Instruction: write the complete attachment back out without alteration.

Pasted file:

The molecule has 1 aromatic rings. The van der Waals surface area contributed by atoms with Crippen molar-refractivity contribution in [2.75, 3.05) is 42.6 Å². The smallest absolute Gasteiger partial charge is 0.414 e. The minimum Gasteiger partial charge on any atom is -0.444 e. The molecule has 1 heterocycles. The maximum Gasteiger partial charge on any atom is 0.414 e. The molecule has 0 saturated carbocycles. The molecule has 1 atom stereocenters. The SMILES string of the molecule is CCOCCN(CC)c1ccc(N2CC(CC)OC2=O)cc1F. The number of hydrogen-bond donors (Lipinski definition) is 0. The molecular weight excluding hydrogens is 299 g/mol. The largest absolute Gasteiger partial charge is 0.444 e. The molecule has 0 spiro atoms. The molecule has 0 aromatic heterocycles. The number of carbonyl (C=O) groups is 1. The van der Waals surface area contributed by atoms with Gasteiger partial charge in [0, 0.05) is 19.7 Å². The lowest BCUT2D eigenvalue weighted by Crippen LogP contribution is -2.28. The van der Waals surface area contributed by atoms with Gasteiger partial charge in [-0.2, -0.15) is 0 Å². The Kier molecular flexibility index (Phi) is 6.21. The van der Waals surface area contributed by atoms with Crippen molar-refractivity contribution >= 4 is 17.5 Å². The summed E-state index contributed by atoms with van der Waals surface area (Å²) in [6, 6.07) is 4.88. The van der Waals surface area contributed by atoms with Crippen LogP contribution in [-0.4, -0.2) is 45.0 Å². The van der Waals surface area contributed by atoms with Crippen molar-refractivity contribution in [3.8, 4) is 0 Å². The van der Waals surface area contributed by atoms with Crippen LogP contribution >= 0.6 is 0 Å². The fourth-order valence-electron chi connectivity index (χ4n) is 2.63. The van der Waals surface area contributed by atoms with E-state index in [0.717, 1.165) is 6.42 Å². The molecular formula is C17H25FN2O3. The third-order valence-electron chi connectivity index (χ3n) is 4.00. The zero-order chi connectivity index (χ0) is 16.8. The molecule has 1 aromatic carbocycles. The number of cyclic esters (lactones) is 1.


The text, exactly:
The molecule has 1 aromatic rings. The van der Waals surface area contributed by atoms with Crippen molar-refractivity contribution in [2.75, 3.05) is 42.6 Å². The smallest absolute Gasteiger partial charge is 0.414 e. The minimum Gasteiger partial charge on any atom is -0.444 e. The molecule has 1 heterocycles. The maximum Gasteiger partial charge on any atom is 0.414 e. The molecule has 0 saturated carbocycles. The molecule has 1 atom stereocenters. The SMILES string of the molecule is CCOCCN(CC)c1ccc(N2CC(CC)OC2=O)cc1F. The number of hydrogen-bond donors (Lipinski definition) is 0. The molecular weight excluding hydrogens is 299 g/mol. The largest absolute Gasteiger partial charge is 0.444 e. The molecule has 0 spiro atoms. The molecule has 0 aromatic heterocycles. The number of carbonyl (C=O) groups is 1. The van der Waals surface area contributed by atoms with Gasteiger partial charge in [0, 0.05) is 19.7 Å². The lowest BCUT2D eigenvalue weighted by Crippen LogP contribution is -2.28. The van der Waals surface area contributed by atoms with Gasteiger partial charge in [-0.2, -0.15) is 0 Å². The Kier molecular flexibility index (Phi) is 6.21. The van der Waals surface area contributed by atoms with Crippen molar-refractivity contribution >= 4 is 17.5 Å². The summed E-state index contributed by atoms with van der Waals surface area (Å²) in [6, 6.07) is 4.88. The van der Waals surface area contributed by atoms with Crippen LogP contribution in [-0.4, -0.2) is 45.0 Å². The van der Waals surface area contributed by atoms with Crippen molar-refractivity contribution in [3.8, 4) is 0 Å². The van der Waals surface area contributed by atoms with Crippen LogP contribution >= 0.6 is 0 Å². The fourth-order valence-electron chi connectivity index (χ4n) is 2.63. The van der Waals surface area contributed by atoms with E-state index in [0.717, 1.165) is 6.42 Å². The molecular formula is C17H25FN2O3. The third-order valence-electron chi connectivity index (χ3n) is 4.00. The zero-order chi connectivity index (χ0) is 16.8. The molecule has 1 aromatic carbocycles. The number of cyclic esters (lactones) is 1.